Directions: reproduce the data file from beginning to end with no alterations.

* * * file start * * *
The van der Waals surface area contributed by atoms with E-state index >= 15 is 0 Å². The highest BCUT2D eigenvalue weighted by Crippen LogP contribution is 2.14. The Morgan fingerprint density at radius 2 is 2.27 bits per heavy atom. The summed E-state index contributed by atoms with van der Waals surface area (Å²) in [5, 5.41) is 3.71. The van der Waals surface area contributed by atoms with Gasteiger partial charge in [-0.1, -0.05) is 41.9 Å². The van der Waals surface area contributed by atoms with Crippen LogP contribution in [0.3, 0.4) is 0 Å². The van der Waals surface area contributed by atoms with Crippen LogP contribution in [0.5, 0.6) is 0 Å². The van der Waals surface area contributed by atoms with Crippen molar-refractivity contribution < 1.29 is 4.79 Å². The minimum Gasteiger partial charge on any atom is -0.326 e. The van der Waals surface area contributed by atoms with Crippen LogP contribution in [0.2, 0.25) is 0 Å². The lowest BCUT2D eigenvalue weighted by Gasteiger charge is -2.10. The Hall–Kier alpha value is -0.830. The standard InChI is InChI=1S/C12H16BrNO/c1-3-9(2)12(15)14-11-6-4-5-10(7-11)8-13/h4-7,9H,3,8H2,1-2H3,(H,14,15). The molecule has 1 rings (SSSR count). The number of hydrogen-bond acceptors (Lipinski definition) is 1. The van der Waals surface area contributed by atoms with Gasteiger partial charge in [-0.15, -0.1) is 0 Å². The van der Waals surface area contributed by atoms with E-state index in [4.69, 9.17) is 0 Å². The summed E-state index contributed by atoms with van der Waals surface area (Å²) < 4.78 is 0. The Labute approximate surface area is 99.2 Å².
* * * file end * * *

The van der Waals surface area contributed by atoms with E-state index >= 15 is 0 Å². The highest BCUT2D eigenvalue weighted by Crippen LogP contribution is 2.14. The Morgan fingerprint density at radius 2 is 2.27 bits per heavy atom. The summed E-state index contributed by atoms with van der Waals surface area (Å²) in [5, 5.41) is 3.71. The van der Waals surface area contributed by atoms with Gasteiger partial charge in [-0.1, -0.05) is 41.9 Å². The van der Waals surface area contributed by atoms with Crippen LogP contribution in [0.3, 0.4) is 0 Å². The van der Waals surface area contributed by atoms with Crippen LogP contribution in [0.5, 0.6) is 0 Å². The van der Waals surface area contributed by atoms with Crippen molar-refractivity contribution < 1.29 is 4.79 Å². The minimum Gasteiger partial charge on any atom is -0.326 e. The van der Waals surface area contributed by atoms with Crippen LogP contribution in [0.2, 0.25) is 0 Å². The lowest BCUT2D eigenvalue weighted by Gasteiger charge is -2.10. The Hall–Kier alpha value is -0.830. The standard InChI is InChI=1S/C12H16BrNO/c1-3-9(2)12(15)14-11-6-4-5-10(7-11)8-13/h4-7,9H,3,8H2,1-2H3,(H,14,15). The molecule has 1 rings (SSSR count). The number of hydrogen-bond acceptors (Lipinski definition) is 1. The van der Waals surface area contributed by atoms with Gasteiger partial charge in [-0.15, -0.1) is 0 Å². The van der Waals surface area contributed by atoms with E-state index in [4.69, 9.17) is 0 Å². The summed E-state index contributed by atoms with van der Waals surface area (Å²) < 4.78 is 0. The Labute approximate surface area is 99.2 Å².